£145/2 days

How can you take your painting forwards?

Do you get frustrated, and possibly a bit bored by your paintings?

How do you take a step sideways in order to move forwards? You know what you want to say, but not how you want to say it.  You may get tighter when you want to get looser, or looser when you want more control.

 

The more time you spend painting the more you know there are other things out there you can’t quite reach.

And what about abstraction? Different palettes? Different media? Supports? Intuition? And every other sort of variation on a theme.

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This course will be short, but exciting. It will encourage you to make mistakes, and to enjoy them, to play and learn. I’m not too worried about what media you want to use –  the idea is to experiment, play, discuss and try new things.

Each day will have a different theme and build on the previous day. You will be encouraged to do some research in between classes.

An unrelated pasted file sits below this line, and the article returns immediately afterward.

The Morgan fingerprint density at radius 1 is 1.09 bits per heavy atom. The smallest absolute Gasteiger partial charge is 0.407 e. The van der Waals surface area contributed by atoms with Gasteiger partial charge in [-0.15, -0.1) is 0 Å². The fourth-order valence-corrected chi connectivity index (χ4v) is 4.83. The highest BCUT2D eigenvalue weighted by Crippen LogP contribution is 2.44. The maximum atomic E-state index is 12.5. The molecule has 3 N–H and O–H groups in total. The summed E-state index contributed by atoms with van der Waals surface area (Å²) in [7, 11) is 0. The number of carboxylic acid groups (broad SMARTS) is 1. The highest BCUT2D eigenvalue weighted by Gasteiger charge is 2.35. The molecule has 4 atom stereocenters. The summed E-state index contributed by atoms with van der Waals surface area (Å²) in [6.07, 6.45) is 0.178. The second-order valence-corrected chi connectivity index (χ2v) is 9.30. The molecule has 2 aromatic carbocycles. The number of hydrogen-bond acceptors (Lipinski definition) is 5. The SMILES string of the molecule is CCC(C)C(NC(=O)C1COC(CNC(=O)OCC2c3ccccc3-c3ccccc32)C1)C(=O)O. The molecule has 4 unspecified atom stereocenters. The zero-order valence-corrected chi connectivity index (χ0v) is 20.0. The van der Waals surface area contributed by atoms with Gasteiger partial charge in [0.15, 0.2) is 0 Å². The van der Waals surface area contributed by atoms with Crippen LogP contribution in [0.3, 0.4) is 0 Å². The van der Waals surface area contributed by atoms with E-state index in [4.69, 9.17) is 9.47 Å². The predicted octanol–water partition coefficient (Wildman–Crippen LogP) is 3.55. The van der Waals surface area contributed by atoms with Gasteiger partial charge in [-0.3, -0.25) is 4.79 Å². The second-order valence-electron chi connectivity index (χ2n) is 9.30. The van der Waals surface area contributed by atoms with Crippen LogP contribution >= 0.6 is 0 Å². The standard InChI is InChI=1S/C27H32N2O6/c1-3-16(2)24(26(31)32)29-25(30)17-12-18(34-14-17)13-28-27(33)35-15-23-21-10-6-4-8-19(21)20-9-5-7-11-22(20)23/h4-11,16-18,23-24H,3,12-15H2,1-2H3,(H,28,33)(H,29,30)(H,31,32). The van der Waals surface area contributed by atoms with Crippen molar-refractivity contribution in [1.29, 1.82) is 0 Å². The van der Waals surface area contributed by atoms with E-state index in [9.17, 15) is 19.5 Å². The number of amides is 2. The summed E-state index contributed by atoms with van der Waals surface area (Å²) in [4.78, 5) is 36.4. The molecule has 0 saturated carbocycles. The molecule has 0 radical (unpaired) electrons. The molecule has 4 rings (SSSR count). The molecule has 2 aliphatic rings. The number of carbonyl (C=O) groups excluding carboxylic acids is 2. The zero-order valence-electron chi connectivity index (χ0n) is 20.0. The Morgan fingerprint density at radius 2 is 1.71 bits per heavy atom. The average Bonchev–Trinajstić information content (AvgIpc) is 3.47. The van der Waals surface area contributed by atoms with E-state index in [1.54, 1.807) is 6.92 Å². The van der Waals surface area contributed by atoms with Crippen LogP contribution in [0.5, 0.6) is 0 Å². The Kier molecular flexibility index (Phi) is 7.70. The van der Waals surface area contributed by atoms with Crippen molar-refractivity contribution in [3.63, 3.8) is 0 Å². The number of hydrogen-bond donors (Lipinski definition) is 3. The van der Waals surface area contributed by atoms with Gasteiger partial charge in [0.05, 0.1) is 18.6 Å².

These two days will be more about the process of using paint and colour,  than about the destination.

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Azalea Garden, May 1956 – detail Patrick Heron

Thinking Aloud would be appropriate for more experienced artists.

For more information contact Kate Measham

Intrepid Artists


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Inventive Anti Rain Devices

Yesterday’s River Test outing was plagued from the start; it was meant to happen a month ago but bad weather and bad diary management meant it had to be postponed.  Yesterday we battled with rain, cattle, TB testing, postmen and equipment falling in the river amongst other excitements. During one downpour the chairs doubled up as umbrellas.